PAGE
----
Cycle To Work Scheme
The UK Government introduced the Cycle to Work Scheme to encourage employees to get on their bike and cycle to work, in order to create a healthier workforce and lower emissions from cars, taxis, busses etc.
Cycle to work: Employees
If you’re an employee and would like to start cycling to work through the Cycle to Work Scheme, you’re in the right place to find all the information you need.
How does it work?
The Cycle to Work Scheme allows you, the employee, to get a new bike and accessories to commute to work. It works through a salary sacrifice, where you give up a part of your salary in exchange for a benefit – the bike and/or the accessories.
This is deducted from your salary before tax (gross salary), meaning you’ll pay less Income Tax and national insurance! You can eventually save up to 25-39% on the cost of a bike and accessories over time. The deduction will be taken before Tax and National Insurance.
You sign up to the scheme and receive a pin. Once this has been set up you choose your bike and accessories and then receive a written quotation to submit to the Cycle to Work scheme provider. The invoice and hire agreement then get sent to your employer, you both sign the hire agreement. Once this has been completed, your employer will give you a voucher to go and collect your new bike and accessories.
Am I eligible?
If you receive your salary via Pay As You Earn (PAYE), and are 16 or over, you are eligible for the Cycle to Work Scheme. Your employer needs to be signed up and your earnings should be more than the National Minimum Wage after the salary sacrifice is taken from your gross salary.
Cycle to Work Scheme: National Minimum Wage
HMRC’s guidance recommends, that where an employee is near National Minimum Wage, the employee should be offered a lower value cycle package, and/or a longer than usual hire period to avoid the salary dropping below the NMW and the employee being excluded from the scheme.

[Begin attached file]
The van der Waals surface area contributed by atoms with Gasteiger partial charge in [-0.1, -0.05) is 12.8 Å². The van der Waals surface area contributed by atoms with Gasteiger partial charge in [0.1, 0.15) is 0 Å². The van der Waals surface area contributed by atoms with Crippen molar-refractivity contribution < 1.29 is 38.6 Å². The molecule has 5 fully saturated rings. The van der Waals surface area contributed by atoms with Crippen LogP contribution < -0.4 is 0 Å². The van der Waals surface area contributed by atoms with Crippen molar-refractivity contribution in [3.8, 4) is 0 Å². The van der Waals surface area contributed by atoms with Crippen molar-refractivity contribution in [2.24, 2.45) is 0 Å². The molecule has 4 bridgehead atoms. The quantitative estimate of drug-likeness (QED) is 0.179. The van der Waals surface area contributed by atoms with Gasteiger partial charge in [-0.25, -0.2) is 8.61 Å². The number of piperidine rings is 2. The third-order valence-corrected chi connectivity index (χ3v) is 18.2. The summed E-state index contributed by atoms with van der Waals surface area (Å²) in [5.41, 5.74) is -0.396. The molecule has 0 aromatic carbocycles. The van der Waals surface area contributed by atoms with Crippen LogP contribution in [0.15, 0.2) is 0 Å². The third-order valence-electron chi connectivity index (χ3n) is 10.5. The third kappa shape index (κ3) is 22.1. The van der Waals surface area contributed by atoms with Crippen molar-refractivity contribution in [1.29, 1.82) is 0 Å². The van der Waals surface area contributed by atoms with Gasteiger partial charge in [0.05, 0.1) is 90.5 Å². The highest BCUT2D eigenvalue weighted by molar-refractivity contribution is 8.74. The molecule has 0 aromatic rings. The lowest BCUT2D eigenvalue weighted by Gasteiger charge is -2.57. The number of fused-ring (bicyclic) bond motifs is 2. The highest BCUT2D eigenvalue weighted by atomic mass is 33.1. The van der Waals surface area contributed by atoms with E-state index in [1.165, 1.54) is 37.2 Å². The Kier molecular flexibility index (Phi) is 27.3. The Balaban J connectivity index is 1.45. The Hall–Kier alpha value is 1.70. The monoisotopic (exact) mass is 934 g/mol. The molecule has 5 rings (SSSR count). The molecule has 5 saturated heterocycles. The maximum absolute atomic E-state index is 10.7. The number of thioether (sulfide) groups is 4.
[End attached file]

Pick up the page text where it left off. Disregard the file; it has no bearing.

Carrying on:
“A salary sacrifice agreement must not reduce an employee’s cash earnings below the National Minimum Wage (NMW) rates. Employers must put procedures in place to cap salary sacrifice deduction and ensure NMW rates are maintained.”
Why Should I join the Cycle to Work Scheme?
The scheme allows employees to obtain commuter bikes and cycling accessories through their employer, whilst spreading the cost over 12 months and making savings through a tax break.
You sacrifice part of your salary, therefore temporarily lowering your income slightly. Your income tax and national insurance are based on the lower figure, so the amount you pay is less.
If you’re looking for a new bike to commute to work on, this is the perfect scheme for you.
Cycle to work: Employers
If you want a happier and healthier work force, the cycle to work scheme is a great thing to offer your employees. Many people are adopting a more health-conscious lifestyle nowadays, therefore cycling to work is great for this. Also, it can help reduce your employees carbon footprint, as cycling is a great alternative to using polluting vehicles.
Employers can make savings of up to 15% through National Insurance contributions.
How does it work?
To begin with, employers must enter an agreement with a Cycle to Work Scheme provider. Then employees can enquire about the cycle to work scheme through the provider your business has registered with.
How do I choose a provider?
- Check that they are regulated by the FCA for consumer hire of cycles
- Usually, they will have a number of retailers they offer, you should check that these work for you (choice, location etc).
- Take the time to research providers and find one that you are confident with
How Can Spectrum Help?
At Spectrum we can help you as an employer to discuss how the CTW scheme will affect your business. We can talk you through the process and help you with any questions you may have.
If you need any help and advice, contact Spectrum on 01179 902218 or email us on email@example.com
Did you miss our previous blog about Long Service Awards?Bike, Bike To Work, Cycle, Cycle To Work, Government Scheme, Scheme
This post was written by Daisy Vowles